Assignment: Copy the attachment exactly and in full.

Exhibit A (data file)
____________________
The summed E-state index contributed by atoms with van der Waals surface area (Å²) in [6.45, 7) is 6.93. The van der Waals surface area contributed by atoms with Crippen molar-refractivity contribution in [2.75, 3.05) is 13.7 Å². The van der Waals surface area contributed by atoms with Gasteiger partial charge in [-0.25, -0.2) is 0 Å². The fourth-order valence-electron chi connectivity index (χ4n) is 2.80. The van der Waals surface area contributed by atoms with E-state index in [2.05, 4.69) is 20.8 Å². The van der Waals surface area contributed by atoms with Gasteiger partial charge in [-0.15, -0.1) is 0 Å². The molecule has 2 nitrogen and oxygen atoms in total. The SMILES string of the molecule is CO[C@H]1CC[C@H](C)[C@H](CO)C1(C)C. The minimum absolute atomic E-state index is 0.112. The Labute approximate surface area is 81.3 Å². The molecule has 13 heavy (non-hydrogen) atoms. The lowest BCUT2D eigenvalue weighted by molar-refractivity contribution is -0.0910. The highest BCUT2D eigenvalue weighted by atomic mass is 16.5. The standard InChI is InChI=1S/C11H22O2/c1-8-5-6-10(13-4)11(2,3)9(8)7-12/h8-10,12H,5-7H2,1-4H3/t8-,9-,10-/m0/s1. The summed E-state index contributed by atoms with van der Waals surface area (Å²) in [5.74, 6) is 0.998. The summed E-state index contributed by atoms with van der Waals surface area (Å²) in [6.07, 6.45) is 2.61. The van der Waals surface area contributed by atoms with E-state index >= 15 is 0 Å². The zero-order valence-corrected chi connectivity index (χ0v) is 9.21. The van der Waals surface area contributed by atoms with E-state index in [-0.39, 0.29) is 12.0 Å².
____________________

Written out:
The summed E-state index contributed by atoms with van der Waals surface area (Å²) in [6.45, 7) is 6.93. The van der Waals surface area contributed by atoms with Crippen molar-refractivity contribution in [2.75, 3.05) is 13.7 Å². The van der Waals surface area contributed by atoms with Gasteiger partial charge in [-0.25, -0.2) is 0 Å². The fourth-order valence-electron chi connectivity index (χ4n) is 2.80. The van der Waals surface area contributed by atoms with E-state index in [2.05, 4.69) is 20.8 Å². The van der Waals surface area contributed by atoms with Gasteiger partial charge in [-0.15, -0.1) is 0 Å². The molecule has 2 nitrogen and oxygen atoms in total. The SMILES string of the molecule is CO[C@H]1CC[C@H](C)[C@H](CO)C1(C)C. The minimum absolute atomic E-state index is 0.112. The Labute approximate surface area is 81.3 Å². The molecule has 13 heavy (non-hydrogen) atoms. The lowest BCUT2D eigenvalue weighted by molar-refractivity contribution is -0.0910. The highest BCUT2D eigenvalue weighted by atomic mass is 16.5. The standard InChI is InChI=1S/C11H22O2/c1-8-5-6-10(13-4)11(2,3)9(8)7-12/h8-10,12H,5-7H2,1-4H3/t8-,9-,10-/m0/s1. The summed E-state index contributed by atoms with van der Waals surface area (Å²) in [5.74, 6) is 0.998. The summed E-state index contributed by atoms with van der Waals surface area (Å²) in [6.07, 6.45) is 2.61. The van der Waals surface area contributed by atoms with E-state index >= 15 is 0 Å². The zero-order valence-corrected chi connectivity index (χ0v) is 9.21. The van der Waals surface area contributed by atoms with E-state index in [-0.39, 0.29) is 12.0 Å².